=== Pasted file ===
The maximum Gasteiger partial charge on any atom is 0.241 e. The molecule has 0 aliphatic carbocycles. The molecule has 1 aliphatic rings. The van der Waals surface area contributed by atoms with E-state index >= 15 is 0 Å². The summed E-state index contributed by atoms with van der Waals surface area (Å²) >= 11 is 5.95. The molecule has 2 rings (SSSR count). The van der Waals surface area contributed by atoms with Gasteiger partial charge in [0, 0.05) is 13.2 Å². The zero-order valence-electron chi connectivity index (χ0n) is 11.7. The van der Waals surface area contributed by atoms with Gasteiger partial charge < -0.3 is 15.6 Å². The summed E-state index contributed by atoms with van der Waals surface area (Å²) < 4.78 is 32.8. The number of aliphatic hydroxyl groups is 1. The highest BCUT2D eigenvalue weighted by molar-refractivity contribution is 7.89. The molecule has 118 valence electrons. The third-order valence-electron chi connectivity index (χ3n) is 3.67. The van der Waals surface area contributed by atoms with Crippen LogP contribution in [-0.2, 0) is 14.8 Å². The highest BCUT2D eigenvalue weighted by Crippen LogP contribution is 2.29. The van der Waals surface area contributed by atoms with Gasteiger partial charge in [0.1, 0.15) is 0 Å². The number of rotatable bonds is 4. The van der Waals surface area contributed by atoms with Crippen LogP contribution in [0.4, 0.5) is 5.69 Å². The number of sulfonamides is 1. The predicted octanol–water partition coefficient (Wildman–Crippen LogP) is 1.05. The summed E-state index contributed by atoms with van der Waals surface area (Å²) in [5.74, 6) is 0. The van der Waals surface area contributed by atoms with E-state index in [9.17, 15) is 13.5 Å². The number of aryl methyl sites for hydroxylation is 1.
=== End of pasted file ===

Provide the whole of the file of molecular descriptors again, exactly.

The maximum Gasteiger partial charge on any atom is 0.241 e. The molecule has 0 aliphatic carbocycles. The molecule has 1 aliphatic rings. The van der Waals surface area contributed by atoms with E-state index >= 15 is 0 Å². The summed E-state index contributed by atoms with van der Waals surface area (Å²) >= 11 is 5.95. The molecule has 2 rings (SSSR count). The van der Waals surface area contributed by atoms with Gasteiger partial charge in [0, 0.05) is 13.2 Å². The zero-order valence-electron chi connectivity index (χ0n) is 11.7. The van der Waals surface area contributed by atoms with Gasteiger partial charge < -0.3 is 15.6 Å². The summed E-state index contributed by atoms with van der Waals surface area (Å²) < 4.78 is 32.8. The number of aliphatic hydroxyl groups is 1. The highest BCUT2D eigenvalue weighted by molar-refractivity contribution is 7.89. The molecule has 118 valence electrons. The third-order valence-electron chi connectivity index (χ3n) is 3.67. The van der Waals surface area contributed by atoms with Crippen LogP contribution in [-0.2, 0) is 14.8 Å². The highest BCUT2D eigenvalue weighted by Crippen LogP contribution is 2.29. The van der Waals surface area contributed by atoms with Gasteiger partial charge in [0.1, 0.15) is 0 Å². The number of rotatable bonds is 4. The van der Waals surface area contributed by atoms with Crippen LogP contribution in [0.4, 0.5) is 5.69 Å². The number of sulfonamides is 1. The predicted octanol–water partition coefficient (Wildman–Crippen LogP) is 1.05. The summed E-state index contributed by atoms with van der Waals surface area (Å²) in [5.74, 6) is 0. The van der Waals surface area contributed by atoms with E-state index in [9.17, 15) is 13.5 Å². The number of aryl methyl sites for hydroxylation is 1.